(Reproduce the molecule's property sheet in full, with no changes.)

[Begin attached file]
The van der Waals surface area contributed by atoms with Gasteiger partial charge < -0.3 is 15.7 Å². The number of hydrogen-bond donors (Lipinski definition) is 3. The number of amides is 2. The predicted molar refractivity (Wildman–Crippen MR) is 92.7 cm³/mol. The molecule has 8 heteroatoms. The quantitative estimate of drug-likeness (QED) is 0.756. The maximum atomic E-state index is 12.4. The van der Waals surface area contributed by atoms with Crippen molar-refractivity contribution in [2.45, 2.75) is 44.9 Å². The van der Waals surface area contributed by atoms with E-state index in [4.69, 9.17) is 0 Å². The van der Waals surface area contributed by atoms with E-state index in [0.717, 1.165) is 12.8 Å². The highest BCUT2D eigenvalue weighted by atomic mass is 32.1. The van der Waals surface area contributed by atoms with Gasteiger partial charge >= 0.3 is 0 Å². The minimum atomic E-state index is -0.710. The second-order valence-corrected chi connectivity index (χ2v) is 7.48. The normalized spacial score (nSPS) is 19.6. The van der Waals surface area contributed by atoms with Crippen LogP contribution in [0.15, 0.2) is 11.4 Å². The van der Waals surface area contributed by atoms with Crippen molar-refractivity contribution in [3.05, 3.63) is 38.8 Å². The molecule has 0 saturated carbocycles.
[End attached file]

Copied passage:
The van der Waals surface area contributed by atoms with Gasteiger partial charge < -0.3 is 15.7 Å². The number of hydrogen-bond donors (Lipinski definition) is 3. The number of amides is 2. The predicted molar refractivity (Wildman–Crippen MR) is 92.7 cm³/mol. The molecule has 8 heteroatoms. The quantitative estimate of drug-likeness (QED) is 0.756. The maximum atomic E-state index is 12.4. The van der Waals surface area contributed by atoms with Crippen molar-refractivity contribution in [2.45, 2.75) is 44.9 Å². The van der Waals surface area contributed by atoms with E-state index in [4.69, 9.17) is 0 Å². The van der Waals surface area contributed by atoms with E-state index in [0.717, 1.165) is 12.8 Å². The highest BCUT2D eigenvalue weighted by atomic mass is 32.1. The van der Waals surface area contributed by atoms with Gasteiger partial charge >= 0.3 is 0 Å². The minimum atomic E-state index is -0.710. The second-order valence-corrected chi connectivity index (χ2v) is 7.48. The normalized spacial score (nSPS) is 19.6. The van der Waals surface area contributed by atoms with Crippen LogP contribution in [0.15, 0.2) is 11.4 Å². The van der Waals surface area contributed by atoms with Crippen molar-refractivity contribution in [3.05, 3.63) is 38.8 Å². The molecule has 0 saturated carbocycles.